Wisconsin wasn’t the only place government unions took an election-day drubbing in June.
Voters in two major California cities overwhelmingly approved cuts in future retirement perks for local government workers.
Most of the national headlines on the June 5 election results focused on Wisconsin Gov. Scott Walker (R), who handily survived a recall challenge that had been led by government employee unions. The unions were angered at legislation Walker backed and signed into law to restrict collective bargaining and end the forced collection of union dues. Thousands of Wisconsin government workers have stopped paying union dues. Membership in the state’s chapter of the American Federation of State, County and Municipal Employees (AFSCME) has dropped 45 percent.
More Than Two-Thirds Support
Also on June 5 more than two-thirds of voters in San Diego and San Jose backed separate measures to reduce future pension benefits for their local government employees.
Labor unions in both cities have already gone to court to stop the reforms. They argue the reforms are illegal because court rulings say government employers may increase but never decrease retirement benefits for current workers. One lawsuit also claims San Diego’s mayor should have negotiated with the union over the initiative.
In San Diego a ballot initiative to give new hires 401(k)-style plans similar to those that are common in the private sector had the support not only of two-thirds of the city’s voters but of the mayor and other local government leaders. The measure also would freeze for five years the portion of current workers’ salaries that is used to calculate future pensions.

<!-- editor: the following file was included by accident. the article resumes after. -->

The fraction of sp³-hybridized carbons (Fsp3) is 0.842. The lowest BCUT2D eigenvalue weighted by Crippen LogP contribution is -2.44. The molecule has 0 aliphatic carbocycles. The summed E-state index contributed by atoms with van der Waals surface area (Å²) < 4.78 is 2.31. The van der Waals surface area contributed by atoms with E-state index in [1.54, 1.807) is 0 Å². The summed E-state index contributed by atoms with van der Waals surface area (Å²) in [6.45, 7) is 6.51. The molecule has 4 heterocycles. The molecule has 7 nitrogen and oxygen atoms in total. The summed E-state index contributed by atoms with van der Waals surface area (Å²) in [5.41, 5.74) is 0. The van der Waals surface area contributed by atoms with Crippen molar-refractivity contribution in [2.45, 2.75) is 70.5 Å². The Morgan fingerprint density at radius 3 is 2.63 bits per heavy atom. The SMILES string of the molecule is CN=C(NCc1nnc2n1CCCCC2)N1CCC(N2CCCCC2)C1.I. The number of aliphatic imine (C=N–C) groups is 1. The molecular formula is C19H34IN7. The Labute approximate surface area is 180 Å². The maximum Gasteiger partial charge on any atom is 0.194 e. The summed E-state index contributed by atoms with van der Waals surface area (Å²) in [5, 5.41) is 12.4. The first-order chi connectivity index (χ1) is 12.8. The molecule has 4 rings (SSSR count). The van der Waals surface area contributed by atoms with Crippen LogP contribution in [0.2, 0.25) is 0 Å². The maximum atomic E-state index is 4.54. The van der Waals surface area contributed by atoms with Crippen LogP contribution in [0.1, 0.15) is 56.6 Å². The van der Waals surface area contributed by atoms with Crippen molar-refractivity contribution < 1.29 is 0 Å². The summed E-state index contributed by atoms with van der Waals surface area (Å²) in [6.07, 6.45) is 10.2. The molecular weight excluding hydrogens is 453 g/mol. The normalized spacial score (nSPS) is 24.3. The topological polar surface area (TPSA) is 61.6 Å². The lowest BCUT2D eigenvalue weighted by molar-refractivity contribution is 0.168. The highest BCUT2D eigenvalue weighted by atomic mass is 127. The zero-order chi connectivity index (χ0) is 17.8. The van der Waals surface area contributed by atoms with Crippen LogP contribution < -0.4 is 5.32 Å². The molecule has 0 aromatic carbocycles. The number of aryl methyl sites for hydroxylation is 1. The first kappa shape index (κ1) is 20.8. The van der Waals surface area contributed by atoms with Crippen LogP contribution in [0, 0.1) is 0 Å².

San Diego Councilman Kevin Faulconer, who backed the measure, said government employee pension reform “cuts across partisan lines, cuts across demographic lines.”
He said the city’s pension costs already approach nearly one-quarter billion dollars annually and will soon top $300 million. These pension costs are under-cutting the city’s ability to fund basic services. City residents who see government workers retiring earlier and with better benefits than most people in the private sector receive have come to realize the harmful impact of these government pensions, he said.
‘Want No Better, No Worse’
“The voters are tired of their taxpayer dollars going to expensive pensions while services are being cut and, in some instances, tax increases are being proposed,” said Lani Lutar, president and CEO of the San Diego County Taxpayers Association, which helped draft the initiative.
“Pension reform is supported across party lines. Most people are familiar with a 401(k)-style retirement plan, and want to see public employees getting the same type of benefits, no better and no worse. There is a very clear understanding by the public that the current defined benefit pension plans are unsustainable.”
She said she was not surprised by the overwhelming support for pension reform because numerous surveys had shown pension costs are “the number one concern of voters.”
“The initiative was the only way to ensure comprehensive, real reform which would become permanent law,” Lutar said. “The greatest challenge in the process was overcoming the labor union tactics to try to block signature gathering efforts. The labor unions knew that once the measure qualified, it would pass, so they targeted the signature gathering efforts in every way imaginable.”
‘Desperate for a Solution’
In San Jose, where 70 percent of voters cast ballots in favor of pension reform, Councilman Sam Liccardo said “residents were desperate for a solution.” He noted most city officials who supported reform are registered Democrats who ordinarily back government unions. He agreed with Faulconer that pension costs have become so burdensome most people no longer care about political party labels. They care more about stopping the pension costs spiral.
“I want to thank the voters of San Jose for their commitment to fiscal reform and to creating a more sustainable future for our children and grandchildren,” Mayor Chuck Reed told reporters as election returns showed overwhelming support for the pension measure.
The San Jose pension reform allows current workers to keep benefits they have already accrued but requires them to pay more for future pension benefits or choose lower benefit levels if they do not pay more. Other reforms include requiring future hires to pay half the cost of a pension.